Missoula's new smoking ordinance was voted into law this month, setting off a chain of questions from the public and business owners.
Among the calls to the Missoula City-County Health Department, two questions are the most often asked: When does it start? Am I exempt?
First things first, says Holly Carnes, a health educator who works on tobacco issues at the health department. The ordinance takes effect Sept. 17 - 90 days after the health board's final vote on it - for all indoor public places and workplaces except restaurants and exempt businesses. The exemptions are bars, where liquor service is the primary business, and truck stops.
For restaurants, the ordinance takes effect Dec. 17, six months after its passage.
The ordinance, which went through many drafts during its 18 months of travel through an initial committee and three administrative bodies, has some people confused about businesses that are combinations. In a restaurant-and-bar combination, the established bar area is exempt from the ban, but the restaurant is not.
"What's happened is some people are wondering, 'Do we have an established area, or do we not have an established area?' " Carnes said. "Essentially, restaurants will have to go smoke-free."
Bars are areas where liquor service is the primary business, not food service.
Except for bars and truck stops, most of Missoula's 3,000 or so workplaces will be covered by the ordinance.
"Really," said Carnes, "there are no exceptions for a workplace."
The ordinance covers an area that extends in a circle 5 miles from the city limits. In some cases, exact determinations of whether a business is in or out will have to be made. The circle includes Lolo and the Y junction of Interstate 90 and Highway 93. It does not include Clinton.
Its boundaries are roughly just past Mormon Creek Road off Highway 93 south of Lolo, just north of Snowbowl ski area, just past the Y to the west and about 2 miles east of Milltown and 2 miles east of Bonner to the east.
"If people have questions about it," Carnes said, "we'll do site visits and help you figure it out."
Packets of information will go out to businesses during the first half of August. They'll include the ordinance, answers to some common questions, signs for doors, a notice for posting in employee break rooms and information about quit-smoking programs.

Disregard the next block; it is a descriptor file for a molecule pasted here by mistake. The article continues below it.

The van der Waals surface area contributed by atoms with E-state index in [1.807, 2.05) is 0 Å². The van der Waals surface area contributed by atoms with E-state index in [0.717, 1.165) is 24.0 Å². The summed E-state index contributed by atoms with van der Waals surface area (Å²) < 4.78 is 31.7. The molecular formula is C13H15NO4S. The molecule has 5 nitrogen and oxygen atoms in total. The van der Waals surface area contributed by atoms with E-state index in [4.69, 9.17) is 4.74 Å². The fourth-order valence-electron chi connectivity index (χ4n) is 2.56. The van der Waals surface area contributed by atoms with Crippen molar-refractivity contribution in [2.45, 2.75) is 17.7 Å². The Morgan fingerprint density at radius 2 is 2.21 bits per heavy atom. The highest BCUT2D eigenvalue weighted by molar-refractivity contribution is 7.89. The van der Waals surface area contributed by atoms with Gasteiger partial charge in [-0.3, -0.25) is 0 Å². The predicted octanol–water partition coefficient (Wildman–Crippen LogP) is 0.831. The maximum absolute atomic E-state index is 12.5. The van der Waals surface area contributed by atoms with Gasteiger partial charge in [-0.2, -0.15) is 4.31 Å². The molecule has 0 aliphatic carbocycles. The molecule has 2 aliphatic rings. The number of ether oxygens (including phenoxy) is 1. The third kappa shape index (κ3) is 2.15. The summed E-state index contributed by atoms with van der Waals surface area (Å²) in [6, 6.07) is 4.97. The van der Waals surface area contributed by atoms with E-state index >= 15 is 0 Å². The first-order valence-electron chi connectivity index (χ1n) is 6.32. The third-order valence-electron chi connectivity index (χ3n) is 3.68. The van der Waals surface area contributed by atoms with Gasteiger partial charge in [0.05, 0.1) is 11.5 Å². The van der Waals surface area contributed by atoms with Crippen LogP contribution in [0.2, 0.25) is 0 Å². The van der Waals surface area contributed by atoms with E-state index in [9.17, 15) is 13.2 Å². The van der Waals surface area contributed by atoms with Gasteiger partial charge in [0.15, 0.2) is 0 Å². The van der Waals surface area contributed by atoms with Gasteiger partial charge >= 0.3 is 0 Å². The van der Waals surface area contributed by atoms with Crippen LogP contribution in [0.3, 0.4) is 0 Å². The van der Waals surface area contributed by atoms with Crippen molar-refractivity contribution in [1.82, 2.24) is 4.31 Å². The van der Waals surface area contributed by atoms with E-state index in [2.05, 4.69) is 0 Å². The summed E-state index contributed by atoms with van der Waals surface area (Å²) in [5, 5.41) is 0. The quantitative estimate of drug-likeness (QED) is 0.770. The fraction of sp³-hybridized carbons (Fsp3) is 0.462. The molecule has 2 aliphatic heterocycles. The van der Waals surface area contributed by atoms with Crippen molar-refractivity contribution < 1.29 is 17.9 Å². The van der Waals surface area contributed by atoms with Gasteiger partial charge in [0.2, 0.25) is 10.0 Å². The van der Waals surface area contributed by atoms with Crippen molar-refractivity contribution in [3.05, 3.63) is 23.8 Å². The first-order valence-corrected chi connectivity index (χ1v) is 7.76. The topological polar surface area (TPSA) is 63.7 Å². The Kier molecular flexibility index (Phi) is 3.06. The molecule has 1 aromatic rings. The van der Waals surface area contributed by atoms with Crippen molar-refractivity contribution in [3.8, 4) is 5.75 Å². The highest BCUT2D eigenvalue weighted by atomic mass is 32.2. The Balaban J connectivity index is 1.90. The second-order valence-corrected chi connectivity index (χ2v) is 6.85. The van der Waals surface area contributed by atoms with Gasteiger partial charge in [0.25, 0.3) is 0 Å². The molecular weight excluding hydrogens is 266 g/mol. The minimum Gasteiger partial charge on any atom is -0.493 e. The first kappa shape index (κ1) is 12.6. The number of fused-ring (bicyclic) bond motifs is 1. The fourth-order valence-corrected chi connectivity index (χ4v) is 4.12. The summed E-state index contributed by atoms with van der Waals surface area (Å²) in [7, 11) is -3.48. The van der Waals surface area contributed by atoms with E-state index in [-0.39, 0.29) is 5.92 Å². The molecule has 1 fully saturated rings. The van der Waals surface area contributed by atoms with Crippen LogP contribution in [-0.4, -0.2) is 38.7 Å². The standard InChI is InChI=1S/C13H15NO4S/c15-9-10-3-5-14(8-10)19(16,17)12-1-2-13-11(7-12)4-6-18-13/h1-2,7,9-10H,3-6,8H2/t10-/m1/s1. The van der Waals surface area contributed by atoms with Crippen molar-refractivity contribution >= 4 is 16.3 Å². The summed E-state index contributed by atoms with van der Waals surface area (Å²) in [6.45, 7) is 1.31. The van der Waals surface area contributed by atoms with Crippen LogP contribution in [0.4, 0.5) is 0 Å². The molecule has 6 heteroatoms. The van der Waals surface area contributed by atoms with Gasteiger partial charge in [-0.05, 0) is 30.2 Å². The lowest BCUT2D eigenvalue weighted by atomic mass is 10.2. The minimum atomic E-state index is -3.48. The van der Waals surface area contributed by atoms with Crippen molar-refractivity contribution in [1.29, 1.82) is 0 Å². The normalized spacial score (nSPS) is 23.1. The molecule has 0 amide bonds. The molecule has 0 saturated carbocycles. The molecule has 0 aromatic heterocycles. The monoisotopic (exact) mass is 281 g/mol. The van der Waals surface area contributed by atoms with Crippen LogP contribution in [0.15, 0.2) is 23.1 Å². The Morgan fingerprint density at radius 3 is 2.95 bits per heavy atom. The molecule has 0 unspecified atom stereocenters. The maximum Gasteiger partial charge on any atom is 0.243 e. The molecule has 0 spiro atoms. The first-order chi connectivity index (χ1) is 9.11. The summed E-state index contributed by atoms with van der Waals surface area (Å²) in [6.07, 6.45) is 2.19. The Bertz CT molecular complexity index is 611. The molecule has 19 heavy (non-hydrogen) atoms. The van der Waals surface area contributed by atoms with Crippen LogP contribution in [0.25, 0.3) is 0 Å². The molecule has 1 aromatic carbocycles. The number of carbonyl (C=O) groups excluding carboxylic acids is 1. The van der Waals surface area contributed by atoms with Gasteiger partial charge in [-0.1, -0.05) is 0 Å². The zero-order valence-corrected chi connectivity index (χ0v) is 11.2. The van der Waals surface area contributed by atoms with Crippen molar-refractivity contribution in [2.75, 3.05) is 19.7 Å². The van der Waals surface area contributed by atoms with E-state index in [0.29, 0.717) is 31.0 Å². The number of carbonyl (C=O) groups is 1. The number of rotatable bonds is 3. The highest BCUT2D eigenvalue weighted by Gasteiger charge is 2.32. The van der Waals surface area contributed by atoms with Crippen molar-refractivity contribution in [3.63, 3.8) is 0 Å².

Businesses that are exempt - truck stops and the 111 establishments with liquor licenses in Missoula - will also be notified.
The process for penalties and fines has yet to be worked out. The ordinance carries a maximum fine of $100 per day that the ordinance is violated. The fine could be on a business owner who knowingly allows smoking to continue in his or her business, or it could be against an employee who flouts the law despite the employer's efforts - for instance, in an employee break room.
"Our first response will be a phone call or a letter," Carnes said. "It's an educational visit or letter."
There will not be any "smoking police" to enforce the ordinance. Unless a business is regularly inspected by sanitarians, chances are health department staff might never visit a business. Instead, they will investigate violations on a complaint basis.
For some businesses, the biggest change will be in workplace culture, Carnes said. Businesses where employees could smoke in break rooms will have to stop that practice and send employees outside. Some businesses may elect to create outdoor smoking areas, as both Missoula hospitals have.
"For the most part," Carnes said, "I don't think it'll be a big problem."
Wednesday - 6/30/99